A&S Alumni Spotlight - Shireen Deobhakta, Ph.D.
Shireen Deobhakta obtained her Ph.D. from UofL’s Department of Urban & Public Affairs in 2014, following an undergraduate degree in International Business from Ohio Wesleyan and an MBA from Ohio State. She is currently an Evaluation Researcher at REACH Evaluation which consults with non-profit, for-profit, philanthropic, and governmental entities in support of efforts to improve services and bring about organizational and community change. She was named one of Louisville Business First’s “2018 Forty Under 40.” We recently caught up with her.
How do you feel about your recent designation as one of Louisville’s “Forty Under 40?”
I feel honored, humbled, and excited at being selected for the “40 under 40” list. Not only is it very uplifting, it also inspires me to continue to be my best and to live life to the fullest.
What is an Evaluation Researcher? What do you do day to day?
An evaluation researcher designs and conducts evaluations of projects, programs and policies so that managers, funders, and policy-makers can make data-informed, evidence-based decisions. We seek to answer questions such as: is the program achieving its intended result?; how well is the program doing?; what course corrections may be necessary? At REACH, we strive to help decision-makers with their goal attainment objectives, improving the quality of their efforts, and ultimately contributing to social betterment. On a day to day basis, I conduct research, analyze data, and present findings through reports and formal presentations to stakeholders.
What sparked your interest in becoming an Evaluation Researcher?
I am a very strong believer in the practical application of research. When I finished my doctorate, I was at a crossroads of whether to pursue a career in academia or practice. I chose practice because I believed that is where my research would be most impactful. Being an evaluation researcher puts me at the forefront of policy decisions that affect the lives of real people. It adds a very meaningful dimension to my work.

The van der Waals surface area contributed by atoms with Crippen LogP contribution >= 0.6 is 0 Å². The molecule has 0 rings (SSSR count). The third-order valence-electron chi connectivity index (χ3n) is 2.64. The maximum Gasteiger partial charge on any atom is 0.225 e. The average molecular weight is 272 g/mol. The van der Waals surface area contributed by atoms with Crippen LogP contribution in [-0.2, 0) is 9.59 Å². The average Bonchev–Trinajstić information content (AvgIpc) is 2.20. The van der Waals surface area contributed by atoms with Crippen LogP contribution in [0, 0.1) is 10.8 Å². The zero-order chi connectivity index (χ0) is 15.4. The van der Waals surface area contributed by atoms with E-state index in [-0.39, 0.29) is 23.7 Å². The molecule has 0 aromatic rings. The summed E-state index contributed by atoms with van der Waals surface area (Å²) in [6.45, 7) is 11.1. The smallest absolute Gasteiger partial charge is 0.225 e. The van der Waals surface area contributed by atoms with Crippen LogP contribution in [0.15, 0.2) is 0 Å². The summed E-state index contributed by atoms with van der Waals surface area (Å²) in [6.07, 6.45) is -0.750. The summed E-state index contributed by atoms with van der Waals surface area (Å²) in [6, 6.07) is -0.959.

What is your favorite spot on campus and why?
My favorite spot on campus is probably the Speed Art Museum. Creating a culture of learning through art, history, and innovation is not only wholesome for our community, but also catalytic for our future generations.
Can you tell me about a project or story that you consider to be the most significant in your education?
The most significant aspect of my education was probably my dissertation on the social costs of gentrification in a rapidly redeveloping neighborhood in Cincinnati. I interviewed all the actors involved in the process of redevelopment, from city officials to developers to social service organizations to businesses to newcomers to those that had become displaced as a result of the redevelopment. I remember interviewing one particular woman who was homeless at the time of the interview. After becoming homeless and suffering a series of misfortunes, she continued to strive and was writing a book using the library computers and a thumb drive. Her goal was to become a social worker so that she could help those in need. I was very inspired by her resilience, kind nature, determination, and positive attitude in life. I am lucky to say that I am still in touch with this incredible person.
Who or what inspires you?
As corny as it sounds, I am most inspired by my mother. I admire the fact that she is such a strong, passionate, caring person who never lets adversity bring her down.
If you could have dinner with five famous people from history, who would they be?
Karl Marx, David Harvey, Richard Thaler, Alan Greenspan, and Benazir Bhutto. That would make for a very interesting dinner!
What was your favorite graduate course and why?
My favorite graduate course was Urban Political Economy, taught by Dr. Cynthia Negrey. It opened my eyes to so many new concepts, authors, and literature. It taught me how to view the urban city through a new, better, wiser, more nuanced lens.
For students who might be considering graduate school, what is some advice you would give them?
Do your research and know what you’re getting into. Don’t sweat it if you don’t know what you want to specialize in at the beginning of your graduate school career – you’ll find your calling along the way. Never lose sight of why you began this journey – it will help you make better decisions!